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While laying out “how winning is done,” Rocky Balboa shrewdly noted that “the world ain’t all sunshine and rainbows.” A new study suggests that point is dead on.

Basketball players that were grimly reminded of their own inevitable demise before playing took more shots and scored more points in a study published in an upcoming issue of Journal of Sport and Exercise Psychology. The researchers behind the experiments hypothesize that the pep-talk tactic fits with the established “terror management theory,” which proposes that humans are motivated to seek self-esteem, meaning, and symbolic immortality—in this case becoming a famous athlete—in order to manage their fear of death.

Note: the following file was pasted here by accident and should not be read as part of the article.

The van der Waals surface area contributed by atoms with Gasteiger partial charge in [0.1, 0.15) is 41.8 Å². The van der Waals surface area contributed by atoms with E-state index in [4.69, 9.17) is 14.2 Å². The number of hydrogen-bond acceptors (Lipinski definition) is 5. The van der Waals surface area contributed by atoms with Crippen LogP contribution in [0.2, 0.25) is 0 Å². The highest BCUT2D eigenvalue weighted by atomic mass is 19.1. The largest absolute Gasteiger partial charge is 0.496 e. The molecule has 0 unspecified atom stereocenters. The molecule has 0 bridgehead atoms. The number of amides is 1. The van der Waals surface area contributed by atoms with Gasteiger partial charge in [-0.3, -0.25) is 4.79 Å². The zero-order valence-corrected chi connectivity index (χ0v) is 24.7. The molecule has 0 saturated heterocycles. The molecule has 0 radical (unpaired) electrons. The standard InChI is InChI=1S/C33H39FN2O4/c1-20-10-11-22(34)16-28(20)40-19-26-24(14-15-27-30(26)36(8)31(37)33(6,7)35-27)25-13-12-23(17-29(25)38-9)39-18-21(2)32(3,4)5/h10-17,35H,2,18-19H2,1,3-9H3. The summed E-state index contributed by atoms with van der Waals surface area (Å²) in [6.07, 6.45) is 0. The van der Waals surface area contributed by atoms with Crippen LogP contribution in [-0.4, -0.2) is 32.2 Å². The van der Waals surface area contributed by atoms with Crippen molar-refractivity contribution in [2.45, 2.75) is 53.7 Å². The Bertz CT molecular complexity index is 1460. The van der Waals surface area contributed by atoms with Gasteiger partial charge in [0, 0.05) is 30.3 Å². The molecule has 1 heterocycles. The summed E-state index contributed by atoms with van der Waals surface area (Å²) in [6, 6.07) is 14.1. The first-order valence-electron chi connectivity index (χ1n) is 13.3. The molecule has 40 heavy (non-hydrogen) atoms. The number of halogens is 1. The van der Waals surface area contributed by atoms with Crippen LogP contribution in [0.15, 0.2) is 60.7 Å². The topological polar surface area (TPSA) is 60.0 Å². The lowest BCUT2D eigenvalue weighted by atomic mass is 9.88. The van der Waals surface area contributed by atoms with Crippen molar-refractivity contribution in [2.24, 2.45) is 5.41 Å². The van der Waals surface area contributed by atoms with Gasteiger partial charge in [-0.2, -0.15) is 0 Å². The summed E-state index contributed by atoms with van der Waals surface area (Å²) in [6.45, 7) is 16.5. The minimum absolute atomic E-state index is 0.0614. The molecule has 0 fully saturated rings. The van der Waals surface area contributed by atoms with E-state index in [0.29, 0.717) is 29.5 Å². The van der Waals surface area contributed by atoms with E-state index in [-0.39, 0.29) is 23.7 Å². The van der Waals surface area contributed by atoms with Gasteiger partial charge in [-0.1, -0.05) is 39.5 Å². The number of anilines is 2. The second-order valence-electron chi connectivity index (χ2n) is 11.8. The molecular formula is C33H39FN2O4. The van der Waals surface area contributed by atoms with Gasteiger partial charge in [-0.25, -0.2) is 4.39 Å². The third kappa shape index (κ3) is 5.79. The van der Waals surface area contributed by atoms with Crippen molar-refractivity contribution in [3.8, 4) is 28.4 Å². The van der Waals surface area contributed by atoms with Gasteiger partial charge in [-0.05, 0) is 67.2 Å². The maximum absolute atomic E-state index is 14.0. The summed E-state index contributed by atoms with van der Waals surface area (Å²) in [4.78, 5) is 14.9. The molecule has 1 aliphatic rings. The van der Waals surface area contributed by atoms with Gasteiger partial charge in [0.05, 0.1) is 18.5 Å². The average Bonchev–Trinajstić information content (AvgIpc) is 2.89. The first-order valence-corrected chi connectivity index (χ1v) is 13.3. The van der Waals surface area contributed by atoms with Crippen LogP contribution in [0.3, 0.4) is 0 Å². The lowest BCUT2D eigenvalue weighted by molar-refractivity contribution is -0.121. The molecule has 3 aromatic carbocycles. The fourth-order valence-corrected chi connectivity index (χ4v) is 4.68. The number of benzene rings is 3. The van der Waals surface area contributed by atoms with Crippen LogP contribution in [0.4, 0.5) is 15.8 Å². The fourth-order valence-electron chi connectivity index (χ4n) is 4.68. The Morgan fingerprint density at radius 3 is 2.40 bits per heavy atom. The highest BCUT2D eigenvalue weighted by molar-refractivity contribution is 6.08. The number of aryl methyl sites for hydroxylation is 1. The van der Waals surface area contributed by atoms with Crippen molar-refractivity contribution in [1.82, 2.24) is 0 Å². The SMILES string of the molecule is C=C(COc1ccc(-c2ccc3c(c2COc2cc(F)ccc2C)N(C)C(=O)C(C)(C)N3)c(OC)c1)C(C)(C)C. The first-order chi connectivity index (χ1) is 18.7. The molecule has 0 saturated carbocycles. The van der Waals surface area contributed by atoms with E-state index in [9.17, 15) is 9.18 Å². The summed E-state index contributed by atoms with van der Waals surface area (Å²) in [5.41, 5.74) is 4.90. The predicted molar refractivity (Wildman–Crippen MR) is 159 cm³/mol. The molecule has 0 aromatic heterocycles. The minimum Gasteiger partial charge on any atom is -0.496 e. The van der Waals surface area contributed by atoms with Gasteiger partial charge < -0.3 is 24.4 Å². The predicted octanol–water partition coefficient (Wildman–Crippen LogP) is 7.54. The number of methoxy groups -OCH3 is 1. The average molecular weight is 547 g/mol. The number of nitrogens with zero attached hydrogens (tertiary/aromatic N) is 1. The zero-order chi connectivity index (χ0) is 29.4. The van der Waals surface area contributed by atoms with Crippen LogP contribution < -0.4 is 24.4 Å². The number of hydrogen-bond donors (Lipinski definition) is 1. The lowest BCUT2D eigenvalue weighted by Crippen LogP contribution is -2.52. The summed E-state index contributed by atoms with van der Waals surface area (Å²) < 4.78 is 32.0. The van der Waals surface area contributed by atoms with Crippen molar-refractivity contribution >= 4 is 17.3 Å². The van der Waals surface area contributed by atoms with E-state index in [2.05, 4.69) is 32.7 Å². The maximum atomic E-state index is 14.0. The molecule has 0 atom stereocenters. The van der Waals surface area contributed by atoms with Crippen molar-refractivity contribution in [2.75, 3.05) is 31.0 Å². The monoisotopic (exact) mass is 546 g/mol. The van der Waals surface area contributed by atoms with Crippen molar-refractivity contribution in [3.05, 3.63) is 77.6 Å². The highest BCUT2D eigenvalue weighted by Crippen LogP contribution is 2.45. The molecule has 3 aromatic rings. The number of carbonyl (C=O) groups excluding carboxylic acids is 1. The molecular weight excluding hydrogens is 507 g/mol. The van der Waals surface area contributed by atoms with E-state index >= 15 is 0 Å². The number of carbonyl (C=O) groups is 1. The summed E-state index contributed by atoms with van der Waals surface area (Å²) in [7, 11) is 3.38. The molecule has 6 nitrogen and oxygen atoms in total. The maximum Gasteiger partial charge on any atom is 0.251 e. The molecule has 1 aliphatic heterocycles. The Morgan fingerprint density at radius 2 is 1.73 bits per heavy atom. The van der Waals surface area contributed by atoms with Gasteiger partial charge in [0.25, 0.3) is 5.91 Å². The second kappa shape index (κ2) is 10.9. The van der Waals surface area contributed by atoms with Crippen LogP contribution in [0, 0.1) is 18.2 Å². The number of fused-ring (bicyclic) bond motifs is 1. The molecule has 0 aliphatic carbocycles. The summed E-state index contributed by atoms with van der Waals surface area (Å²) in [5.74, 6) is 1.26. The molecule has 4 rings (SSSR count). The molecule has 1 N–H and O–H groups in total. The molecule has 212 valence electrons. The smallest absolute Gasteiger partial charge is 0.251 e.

"We've known from many studies that reminders of death arouse a need for terror management and therefore increase self-esteem striving though performance on relatively simple laboratory tasks,” Peter Helm, a study co-author and psychologist at the University of Arizona, said in a news release. “However, these experiments are the first to show that activating this motivation can influence performance on complex, real-world behaviors.”

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